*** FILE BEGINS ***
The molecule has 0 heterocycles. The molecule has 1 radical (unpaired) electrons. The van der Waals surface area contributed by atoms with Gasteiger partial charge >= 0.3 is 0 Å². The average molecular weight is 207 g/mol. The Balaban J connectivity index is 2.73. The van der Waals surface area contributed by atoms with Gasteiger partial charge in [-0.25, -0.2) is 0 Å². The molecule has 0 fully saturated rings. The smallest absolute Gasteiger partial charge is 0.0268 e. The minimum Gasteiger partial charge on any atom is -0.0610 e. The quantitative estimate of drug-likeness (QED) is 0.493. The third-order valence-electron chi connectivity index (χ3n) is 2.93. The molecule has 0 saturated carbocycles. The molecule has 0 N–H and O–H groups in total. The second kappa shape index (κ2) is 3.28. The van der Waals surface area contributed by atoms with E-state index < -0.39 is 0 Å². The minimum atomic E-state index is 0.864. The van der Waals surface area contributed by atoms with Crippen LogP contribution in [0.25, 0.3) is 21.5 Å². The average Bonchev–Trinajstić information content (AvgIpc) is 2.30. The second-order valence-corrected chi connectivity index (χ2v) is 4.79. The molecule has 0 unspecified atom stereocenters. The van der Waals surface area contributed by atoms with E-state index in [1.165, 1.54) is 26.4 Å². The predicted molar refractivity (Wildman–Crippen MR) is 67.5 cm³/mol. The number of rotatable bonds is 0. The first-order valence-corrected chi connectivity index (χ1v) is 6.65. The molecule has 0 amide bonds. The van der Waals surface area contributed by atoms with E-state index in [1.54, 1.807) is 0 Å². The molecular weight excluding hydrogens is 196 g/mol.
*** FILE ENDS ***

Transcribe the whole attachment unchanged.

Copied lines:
The molecule has 0 heterocycles. The molecule has 1 radical (unpaired) electrons. The van der Waals surface area contributed by atoms with Gasteiger partial charge >= 0.3 is 0 Å². The average molecular weight is 207 g/mol. The Balaban J connectivity index is 2.73. The van der Waals surface area contributed by atoms with Gasteiger partial charge in [-0.25, -0.2) is 0 Å². The molecule has 0 fully saturated rings. The smallest absolute Gasteiger partial charge is 0.0268 e. The minimum Gasteiger partial charge on any atom is -0.0610 e. The quantitative estimate of drug-likeness (QED) is 0.493. The third-order valence-electron chi connectivity index (χ3n) is 2.93. The molecule has 0 saturated carbocycles. The molecule has 0 N–H and O–H groups in total. The second kappa shape index (κ2) is 3.28. The van der Waals surface area contributed by atoms with E-state index < -0.39 is 0 Å². The minimum atomic E-state index is 0.864. The van der Waals surface area contributed by atoms with Crippen LogP contribution in [0.25, 0.3) is 21.5 Å². The average Bonchev–Trinajstić information content (AvgIpc) is 2.30. The second-order valence-corrected chi connectivity index (χ2v) is 4.79. The molecule has 0 unspecified atom stereocenters. The van der Waals surface area contributed by atoms with E-state index in [1.165, 1.54) is 26.4 Å². The predicted molar refractivity (Wildman–Crippen MR) is 67.5 cm³/mol. The number of rotatable bonds is 0. The first-order valence-corrected chi connectivity index (χ1v) is 6.65. The molecule has 0 amide bonds. The van der Waals surface area contributed by atoms with E-state index in [1.54, 1.807) is 0 Å². The molecular weight excluding hydrogens is 196 g/mol.